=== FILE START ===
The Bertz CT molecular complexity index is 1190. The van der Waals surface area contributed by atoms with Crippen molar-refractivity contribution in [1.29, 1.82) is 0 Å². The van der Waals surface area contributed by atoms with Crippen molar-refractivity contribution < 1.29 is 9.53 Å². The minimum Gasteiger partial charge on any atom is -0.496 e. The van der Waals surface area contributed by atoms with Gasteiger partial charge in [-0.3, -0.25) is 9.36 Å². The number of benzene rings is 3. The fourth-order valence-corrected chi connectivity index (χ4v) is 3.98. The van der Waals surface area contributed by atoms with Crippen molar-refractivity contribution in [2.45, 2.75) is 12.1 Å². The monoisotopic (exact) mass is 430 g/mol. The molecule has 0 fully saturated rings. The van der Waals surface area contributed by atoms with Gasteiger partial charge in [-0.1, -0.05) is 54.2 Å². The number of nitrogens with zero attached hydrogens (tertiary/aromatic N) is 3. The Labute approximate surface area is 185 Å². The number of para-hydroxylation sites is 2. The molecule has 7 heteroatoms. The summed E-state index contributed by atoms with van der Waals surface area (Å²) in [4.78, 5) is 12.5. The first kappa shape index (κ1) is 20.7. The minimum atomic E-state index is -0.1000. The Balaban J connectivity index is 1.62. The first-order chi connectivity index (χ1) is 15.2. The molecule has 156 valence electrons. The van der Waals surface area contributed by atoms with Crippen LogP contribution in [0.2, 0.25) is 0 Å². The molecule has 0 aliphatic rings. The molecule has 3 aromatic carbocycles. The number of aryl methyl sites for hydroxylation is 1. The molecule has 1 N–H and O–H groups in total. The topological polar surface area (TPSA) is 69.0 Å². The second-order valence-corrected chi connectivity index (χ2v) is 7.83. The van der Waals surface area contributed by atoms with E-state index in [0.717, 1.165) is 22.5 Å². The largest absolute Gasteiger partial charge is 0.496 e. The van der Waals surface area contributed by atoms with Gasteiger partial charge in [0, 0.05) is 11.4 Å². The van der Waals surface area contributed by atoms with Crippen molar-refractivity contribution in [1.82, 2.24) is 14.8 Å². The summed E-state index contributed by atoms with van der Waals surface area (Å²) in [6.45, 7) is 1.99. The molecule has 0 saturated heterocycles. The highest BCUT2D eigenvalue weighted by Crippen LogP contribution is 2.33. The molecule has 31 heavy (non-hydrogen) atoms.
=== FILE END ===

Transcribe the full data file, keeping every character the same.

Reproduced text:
The Bertz CT molecular complexity index is 1190. The van der Waals surface area contributed by atoms with Crippen molar-refractivity contribution in [1.29, 1.82) is 0 Å². The van der Waals surface area contributed by atoms with Crippen molar-refractivity contribution < 1.29 is 9.53 Å². The minimum Gasteiger partial charge on any atom is -0.496 e. The van der Waals surface area contributed by atoms with Gasteiger partial charge in [-0.3, -0.25) is 9.36 Å². The number of benzene rings is 3. The fourth-order valence-corrected chi connectivity index (χ4v) is 3.98. The van der Waals surface area contributed by atoms with Crippen molar-refractivity contribution in [2.45, 2.75) is 12.1 Å². The monoisotopic (exact) mass is 430 g/mol. The molecule has 0 fully saturated rings. The van der Waals surface area contributed by atoms with Gasteiger partial charge in [-0.1, -0.05) is 54.2 Å². The number of nitrogens with zero attached hydrogens (tertiary/aromatic N) is 3. The Labute approximate surface area is 185 Å². The number of para-hydroxylation sites is 2. The molecule has 7 heteroatoms. The summed E-state index contributed by atoms with van der Waals surface area (Å²) in [4.78, 5) is 12.5. The first kappa shape index (κ1) is 20.7. The minimum atomic E-state index is -0.1000. The Balaban J connectivity index is 1.62. The first-order chi connectivity index (χ1) is 15.2. The molecule has 156 valence electrons. The van der Waals surface area contributed by atoms with Crippen LogP contribution in [0.2, 0.25) is 0 Å². The molecule has 0 aliphatic rings. The molecule has 3 aromatic carbocycles. The number of aryl methyl sites for hydroxylation is 1. The molecule has 1 N–H and O–H groups in total. The topological polar surface area (TPSA) is 69.0 Å². The second-order valence-corrected chi connectivity index (χ2v) is 7.83. The van der Waals surface area contributed by atoms with E-state index in [0.717, 1.165) is 22.5 Å². The largest absolute Gasteiger partial charge is 0.496 e. The van der Waals surface area contributed by atoms with Gasteiger partial charge in [0, 0.05) is 11.4 Å². The van der Waals surface area contributed by atoms with Crippen molar-refractivity contribution in [1.82, 2.24) is 14.8 Å². The summed E-state index contributed by atoms with van der Waals surface area (Å²) in [6.45, 7) is 1.99. The molecule has 0 saturated heterocycles. The highest BCUT2D eigenvalue weighted by Crippen LogP contribution is 2.33. The molecule has 31 heavy (non-hydrogen) atoms.